How big have QR codes become these days? Even the recently deceased are taking advantage.
As smartphone sales have skyrocketed over the past few years, the popularity of using Quick Response (QR) codes for mobile marketing has risen with it. But while we’ve already seen companies use QR codes in hundreds of new and creative ways, I can’t say anything prepared me for this latest story of mobile innovation.
Earlier this year, an Indiana-based monument company began incorporating QR code technology with cemetery grave stones. (If you had to go back and read that sentence again, don’t worry. So did I, and I wrote it.)
As reported by WCPO.com, packages are now available where families can have QR codes added to the surface of a loved one’s monument or headstone. When scanned with a smartphone, visitors are taken to a website dedicated to the deceased person’s memory. The websites can include everything from obituaries, biographies, images – even audio messages left from the people in question.
OK, so a few initial reactions from me.
First – wow. This is either genius or an incredibly morbid use of mobile technology, or possibly both. (The designer of the QR codes, Randy Allen, doesn’t see it that way. “I don’t think it’s creepy,” he explains in the article. “I think a lot of people really like this product, and they like the idea that they can share the memories.”)
So there’s that.
My second reaction, however, was that QR codes really are more popular than most of us realize. And keep in mind, I once wrote an article citing that 14 million Americans scanned bar or QR codes in June 2011 alone. It says something that cemeteries and monument companies are not only taking advantage of this technology, but people are also completely comfortable with the idea. It just goes to show you how prevalent QR codes have become in today’s smartphone-driven mobile world.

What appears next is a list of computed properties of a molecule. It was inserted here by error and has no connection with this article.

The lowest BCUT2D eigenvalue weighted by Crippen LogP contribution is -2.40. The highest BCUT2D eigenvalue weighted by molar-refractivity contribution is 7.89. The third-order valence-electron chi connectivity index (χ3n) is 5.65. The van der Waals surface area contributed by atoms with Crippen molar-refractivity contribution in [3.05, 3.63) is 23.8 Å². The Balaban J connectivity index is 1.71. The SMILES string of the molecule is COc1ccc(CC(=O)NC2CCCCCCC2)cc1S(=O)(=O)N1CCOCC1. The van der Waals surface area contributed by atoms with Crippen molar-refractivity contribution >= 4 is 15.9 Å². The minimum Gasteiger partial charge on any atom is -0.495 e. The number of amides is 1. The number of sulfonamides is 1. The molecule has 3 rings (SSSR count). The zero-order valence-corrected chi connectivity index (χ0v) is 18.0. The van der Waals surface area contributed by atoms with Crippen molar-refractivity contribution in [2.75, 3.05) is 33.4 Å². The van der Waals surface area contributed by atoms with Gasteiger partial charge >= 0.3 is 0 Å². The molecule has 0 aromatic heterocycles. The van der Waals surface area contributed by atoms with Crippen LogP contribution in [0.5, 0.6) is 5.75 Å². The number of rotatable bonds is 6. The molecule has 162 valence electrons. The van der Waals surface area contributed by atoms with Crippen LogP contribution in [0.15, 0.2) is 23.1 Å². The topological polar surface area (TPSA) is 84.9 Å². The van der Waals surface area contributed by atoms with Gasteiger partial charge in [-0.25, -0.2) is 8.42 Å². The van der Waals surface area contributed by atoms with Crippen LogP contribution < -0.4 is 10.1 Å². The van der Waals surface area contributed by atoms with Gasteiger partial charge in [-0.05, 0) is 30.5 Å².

It also shows that literally any type of company has the potential to benefit from utilizing QR codes in some way, particularly for video marketing and directing customers to online presentations. So even if you’re a bit creeped out by the thought of smartphone-enabled grave stones, hopefully this story at least inspires you to look into the different ways your company can take advantage of today’s mobile technology.
For some other cool, less-creepy ways to utilize QR codes, check out this post by Fast Company’s Rich Brooks on 13 Creative Ways to Use QR Codes for Marketing. You can also view this video to learn more about how QR codes can be used to extend the reach and impact of your Brainshark presentations.